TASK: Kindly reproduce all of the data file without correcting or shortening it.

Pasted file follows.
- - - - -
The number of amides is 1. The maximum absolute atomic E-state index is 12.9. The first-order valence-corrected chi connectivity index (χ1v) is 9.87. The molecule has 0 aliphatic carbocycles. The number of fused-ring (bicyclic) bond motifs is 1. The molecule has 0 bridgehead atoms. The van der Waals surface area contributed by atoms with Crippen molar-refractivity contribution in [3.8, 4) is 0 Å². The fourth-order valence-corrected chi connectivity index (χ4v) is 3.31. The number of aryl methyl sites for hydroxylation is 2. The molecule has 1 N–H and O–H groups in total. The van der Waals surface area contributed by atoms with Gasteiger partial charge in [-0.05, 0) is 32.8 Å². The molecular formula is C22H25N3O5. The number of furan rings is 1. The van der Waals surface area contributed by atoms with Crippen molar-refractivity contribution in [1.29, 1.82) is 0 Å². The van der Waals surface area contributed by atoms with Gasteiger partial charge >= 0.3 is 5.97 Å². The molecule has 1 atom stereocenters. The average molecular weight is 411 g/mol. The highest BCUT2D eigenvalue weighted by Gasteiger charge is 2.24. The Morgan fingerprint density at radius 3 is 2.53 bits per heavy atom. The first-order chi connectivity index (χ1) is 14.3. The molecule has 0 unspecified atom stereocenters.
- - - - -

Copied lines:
The number of amides is 1. The maximum absolute atomic E-state index is 12.9. The first-order valence-corrected chi connectivity index (χ1v) is 9.87. The molecule has 0 aliphatic carbocycles. The number of fused-ring (bicyclic) bond motifs is 1. The molecule has 0 bridgehead atoms. The van der Waals surface area contributed by atoms with Crippen molar-refractivity contribution in [3.8, 4) is 0 Å². The fourth-order valence-corrected chi connectivity index (χ4v) is 3.31. The number of aryl methyl sites for hydroxylation is 2. The molecule has 1 N–H and O–H groups in total. The van der Waals surface area contributed by atoms with Gasteiger partial charge in [-0.05, 0) is 32.8 Å². The molecular formula is C22H25N3O5. The number of furan rings is 1. The van der Waals surface area contributed by atoms with Crippen molar-refractivity contribution in [1.29, 1.82) is 0 Å². The van der Waals surface area contributed by atoms with Gasteiger partial charge >= 0.3 is 5.97 Å². The molecule has 1 atom stereocenters. The average molecular weight is 411 g/mol. The highest BCUT2D eigenvalue weighted by Gasteiger charge is 2.24. The Morgan fingerprint density at radius 3 is 2.53 bits per heavy atom. The first-order chi connectivity index (χ1) is 14.3. The molecule has 0 unspecified atom stereocenters.